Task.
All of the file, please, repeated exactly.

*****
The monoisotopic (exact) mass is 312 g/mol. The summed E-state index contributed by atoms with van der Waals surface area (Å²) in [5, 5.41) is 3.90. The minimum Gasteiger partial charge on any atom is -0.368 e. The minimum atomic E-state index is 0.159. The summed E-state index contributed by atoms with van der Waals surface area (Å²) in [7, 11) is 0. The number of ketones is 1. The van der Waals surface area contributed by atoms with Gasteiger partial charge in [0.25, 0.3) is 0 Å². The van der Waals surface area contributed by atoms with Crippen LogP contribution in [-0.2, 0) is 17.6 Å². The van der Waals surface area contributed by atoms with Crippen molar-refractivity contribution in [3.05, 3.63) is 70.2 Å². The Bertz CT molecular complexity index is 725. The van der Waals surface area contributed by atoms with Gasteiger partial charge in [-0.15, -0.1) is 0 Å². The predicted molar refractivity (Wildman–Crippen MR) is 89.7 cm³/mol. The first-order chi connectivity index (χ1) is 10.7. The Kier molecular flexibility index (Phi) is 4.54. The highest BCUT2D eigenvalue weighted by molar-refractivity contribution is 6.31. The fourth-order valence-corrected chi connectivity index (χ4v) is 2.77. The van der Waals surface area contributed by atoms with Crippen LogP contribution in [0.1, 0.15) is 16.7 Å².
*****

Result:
The monoisotopic (exact) mass is 312 g/mol. The summed E-state index contributed by atoms with van der Waals surface area (Å²) in [5, 5.41) is 3.90. The minimum Gasteiger partial charge on any atom is -0.368 e. The minimum atomic E-state index is 0.159. The summed E-state index contributed by atoms with van der Waals surface area (Å²) in [7, 11) is 0. The number of ketones is 1. The van der Waals surface area contributed by atoms with Gasteiger partial charge in [0.25, 0.3) is 0 Å². The van der Waals surface area contributed by atoms with Crippen LogP contribution in [-0.2, 0) is 17.6 Å². The van der Waals surface area contributed by atoms with Crippen molar-refractivity contribution in [3.05, 3.63) is 70.2 Å². The Bertz CT molecular complexity index is 725. The van der Waals surface area contributed by atoms with Gasteiger partial charge in [-0.15, -0.1) is 0 Å². The predicted molar refractivity (Wildman–Crippen MR) is 89.7 cm³/mol. The first-order chi connectivity index (χ1) is 10.7. The Kier molecular flexibility index (Phi) is 4.54. The highest BCUT2D eigenvalue weighted by molar-refractivity contribution is 6.31. The fourth-order valence-corrected chi connectivity index (χ4v) is 2.77. The van der Waals surface area contributed by atoms with Crippen LogP contribution in [0.1, 0.15) is 16.7 Å².